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A study reported in Current Biologyshows that most cats are securely attached to their owner and use them as a source of security.

Researchers set up a test with cats to mimic tests previously done with infants to test bonding. During the test, the feline spent two minutes in a novel room with their caregiver followed by two minutes alone. Then they had a two-minute reunion. The cats’ responses to seeing their owners again show that cats bond in a way that’s similar to infants. In humans, 65 percent of infants are securely attached to their caregiver. Amazingly, the researchers classified about 65 percent of both cats and kittens as securely bonded to their people.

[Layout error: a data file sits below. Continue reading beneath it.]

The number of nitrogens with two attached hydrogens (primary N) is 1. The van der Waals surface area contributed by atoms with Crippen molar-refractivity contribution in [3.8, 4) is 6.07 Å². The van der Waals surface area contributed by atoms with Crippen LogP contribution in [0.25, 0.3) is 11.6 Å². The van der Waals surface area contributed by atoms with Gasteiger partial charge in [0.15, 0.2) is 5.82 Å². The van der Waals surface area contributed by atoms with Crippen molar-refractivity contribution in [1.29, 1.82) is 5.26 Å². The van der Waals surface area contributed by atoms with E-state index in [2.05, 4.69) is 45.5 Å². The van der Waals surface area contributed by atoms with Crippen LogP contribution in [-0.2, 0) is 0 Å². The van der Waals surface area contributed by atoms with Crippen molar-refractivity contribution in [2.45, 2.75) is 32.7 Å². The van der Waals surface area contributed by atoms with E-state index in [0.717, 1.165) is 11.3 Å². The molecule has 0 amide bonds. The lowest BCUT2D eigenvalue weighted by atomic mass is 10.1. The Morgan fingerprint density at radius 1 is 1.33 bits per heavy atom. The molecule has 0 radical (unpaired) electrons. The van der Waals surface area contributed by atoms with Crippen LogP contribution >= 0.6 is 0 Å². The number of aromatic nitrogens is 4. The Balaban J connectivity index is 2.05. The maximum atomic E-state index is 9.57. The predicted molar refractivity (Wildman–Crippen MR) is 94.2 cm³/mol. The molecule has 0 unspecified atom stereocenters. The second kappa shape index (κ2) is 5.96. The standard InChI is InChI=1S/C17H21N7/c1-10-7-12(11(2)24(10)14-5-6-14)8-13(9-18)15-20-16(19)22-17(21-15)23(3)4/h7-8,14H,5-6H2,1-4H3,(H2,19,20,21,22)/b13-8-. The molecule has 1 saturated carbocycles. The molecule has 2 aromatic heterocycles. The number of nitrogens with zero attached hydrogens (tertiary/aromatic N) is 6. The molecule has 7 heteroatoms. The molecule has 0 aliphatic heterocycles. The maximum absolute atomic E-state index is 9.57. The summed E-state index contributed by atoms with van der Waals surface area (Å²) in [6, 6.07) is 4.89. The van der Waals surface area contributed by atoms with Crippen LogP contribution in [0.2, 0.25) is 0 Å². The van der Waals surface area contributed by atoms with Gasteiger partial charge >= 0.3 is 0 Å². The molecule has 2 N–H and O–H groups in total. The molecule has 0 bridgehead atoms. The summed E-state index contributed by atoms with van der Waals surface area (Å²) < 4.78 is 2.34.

The findings show that cats’ human attachments are stable and present in adulthood. This social flexibility may have helped facilitate the success of the species in human homes. The researchers are now exploring the importance of this work in relation to the thousands of kittens and cats that wind up in animal shelters. n

Vitale, KR, et al. Attachment bonds between domestic cats and humans.Current Biology, 2019; 29 (18): R864 DOI:10.1016/j.cub.2019.08.036 Science Daily.